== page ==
22nd June: Outrageous Reason: Madness and Race in Britain and Empire, 1780-2020


OUTRAGEOUS REASON: MADNESS AND RACE IN BRITAIN AND EMPIRE, 1780–2020   Peter Barham with a foreword by Dwight Turner 

 Book Reading with Peter Barham followed by a discussion between Peter Barham and Marion Gow

Saturday 22nd June 2024, 2:00-4.00pm BST

Online via zoom

The event is free, but please reserve your place - book here.


This powerful and disturbing book draws direct comparisons between the plight and fates of African slaves, dehumanised and discarded to sanitise Britain’s trade in human lives and imperial ambitions, and the systemic ‘othering’ of people designated ‘mad’ throughout Western history. Drawing on contemporary historical records, Peter Barham recounts, often in their own words, the stories of black people incarcerated in the lunatic asylum at Kingston Jamaica, poor white women similarly ejected into the British psychiatric system in the early 20th century for failing to live up to class and gender norms, and most shockingly, black men who have died at the hands of the police and mental health nurses in state custody and psychiatric detention. Endemic racism, greed, cruelty, exploitation and social control are writ large across this account that demands to be read by all those concerned for human rights, mad rights, Black lives and truth-telling about Britain’s shameful colonial past and racist present.


Peter Barham has been working, writing and engaging critically in the mental health field for more than 50 years. His work straddles clinical research, psychoanalysis, practical initiative, historical inquiry, mental health activism and film making. He has a PhD in abnormal psychology from the University of Durham and in modern history from the University of Cambridge. He is a chartered psychologist and was elected a fellow of the British Psychological Society for his ‘outstanding contribution to psychological approaches to the understanding of psychosis’. He is the founder of the Hamlet Trust, which pioneered grassroots mental health reform in Central and Eastern Europe, supported by George Soros’ Open Society Institute. His books include  Schizophrenia and Human Value (1995), first published in 1984, Forgotten Lunatics of the Great War (2004, 2007) and Closing the Asylum: The mental patient in modern society, first published in 1992 and reissued in 2020.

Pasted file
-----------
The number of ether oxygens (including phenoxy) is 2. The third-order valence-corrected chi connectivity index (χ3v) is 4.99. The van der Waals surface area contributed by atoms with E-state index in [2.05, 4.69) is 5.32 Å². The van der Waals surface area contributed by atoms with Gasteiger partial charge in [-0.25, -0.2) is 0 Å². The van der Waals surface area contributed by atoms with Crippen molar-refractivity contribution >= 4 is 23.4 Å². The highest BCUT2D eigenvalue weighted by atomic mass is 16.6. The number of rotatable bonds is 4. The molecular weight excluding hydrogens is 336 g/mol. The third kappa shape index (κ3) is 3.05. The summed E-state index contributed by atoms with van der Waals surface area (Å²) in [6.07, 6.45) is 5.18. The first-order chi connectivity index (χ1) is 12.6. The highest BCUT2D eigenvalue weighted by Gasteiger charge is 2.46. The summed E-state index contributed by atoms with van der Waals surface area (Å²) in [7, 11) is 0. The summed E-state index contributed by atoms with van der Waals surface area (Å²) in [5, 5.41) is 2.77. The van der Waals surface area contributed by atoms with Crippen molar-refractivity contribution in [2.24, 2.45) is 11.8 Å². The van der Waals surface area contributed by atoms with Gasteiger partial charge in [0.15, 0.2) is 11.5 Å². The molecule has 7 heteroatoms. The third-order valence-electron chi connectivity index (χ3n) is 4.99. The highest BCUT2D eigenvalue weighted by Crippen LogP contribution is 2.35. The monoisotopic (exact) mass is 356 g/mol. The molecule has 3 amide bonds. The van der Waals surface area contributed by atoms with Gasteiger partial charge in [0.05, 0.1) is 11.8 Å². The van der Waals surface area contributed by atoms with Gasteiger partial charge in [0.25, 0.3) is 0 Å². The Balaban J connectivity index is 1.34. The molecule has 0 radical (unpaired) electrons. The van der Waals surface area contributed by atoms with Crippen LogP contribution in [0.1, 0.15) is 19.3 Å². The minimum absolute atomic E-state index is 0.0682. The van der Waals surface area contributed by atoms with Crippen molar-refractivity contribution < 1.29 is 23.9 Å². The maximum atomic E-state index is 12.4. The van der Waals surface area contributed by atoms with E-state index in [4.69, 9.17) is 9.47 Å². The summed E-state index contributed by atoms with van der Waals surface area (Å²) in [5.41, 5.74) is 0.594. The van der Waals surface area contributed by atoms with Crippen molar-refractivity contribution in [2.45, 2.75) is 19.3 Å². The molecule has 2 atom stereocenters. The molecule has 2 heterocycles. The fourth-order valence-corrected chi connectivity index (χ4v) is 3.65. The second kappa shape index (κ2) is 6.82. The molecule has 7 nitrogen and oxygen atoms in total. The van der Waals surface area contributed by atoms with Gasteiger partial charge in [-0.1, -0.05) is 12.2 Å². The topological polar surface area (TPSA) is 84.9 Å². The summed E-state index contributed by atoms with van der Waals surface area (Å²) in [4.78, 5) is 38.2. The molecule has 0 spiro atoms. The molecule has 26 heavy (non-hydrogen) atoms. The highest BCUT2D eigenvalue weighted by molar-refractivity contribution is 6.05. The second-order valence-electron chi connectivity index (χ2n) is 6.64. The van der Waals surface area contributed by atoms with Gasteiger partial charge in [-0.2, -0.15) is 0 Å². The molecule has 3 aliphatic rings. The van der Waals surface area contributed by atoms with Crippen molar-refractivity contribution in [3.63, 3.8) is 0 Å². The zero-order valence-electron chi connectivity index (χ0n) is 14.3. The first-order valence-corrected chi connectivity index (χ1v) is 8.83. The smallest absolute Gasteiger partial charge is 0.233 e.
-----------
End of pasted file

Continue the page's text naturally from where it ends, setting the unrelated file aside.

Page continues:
Marion Gow Psychoanalytic psychotherapist. Member of the Guild of Psychotherapists and UKCP
She has worked both privately and in the voluntary sector including Women’s Aid, Family Welfare Association, The Women’s Therapy Centre, The Guild Clinic as Chair, The Guild training committee. She is a pluralist by persuasion with special interest in Laplanche and all contemporary theories that can assist in interrogating all forms of psychological difficulties including Race Class Gender and Sexuality and all matters critical to understanding oneself and others .
As a psychotherapist, feminist and now older woman she has a critical interest in the social, political, racial and gendered dimensions of the human condition and how they too enigmatically present themselves.

Donations for The Guild of Psychotherapists reduced fee clinic would be welcome

A recording will be available for ticket buyers for a month after the event.

CPD certificates available on request.


For your copy of Outrageous Reason £21.50 p&p inc bit.ly/outrageousreason

Image credit ‘All Hands on Decks’ (2003) by Denzil Forrester 


Organised by the Race and Culture Committee of the Guild of Psychotherapists.

The Race and Culture Committee (RCC) was set up to provide a forum for Black, Asian and Minority Ethnic members of The Guild of Psychotherapists to discuss issues of common concern, address ‘racial’ and cultural ques

tions from a psychoanalytic and analytical psychology perspective, and promote anti-racist practice and racial equity within psychotherapy and the wider community. It embodies the values and purposes of The Guild in establishing ‘a pluralistic professional body to foster independence of thought, a spirit of inquiry, and freedom to develop creatively for the benefit of the profession and the public seeking psychological help.'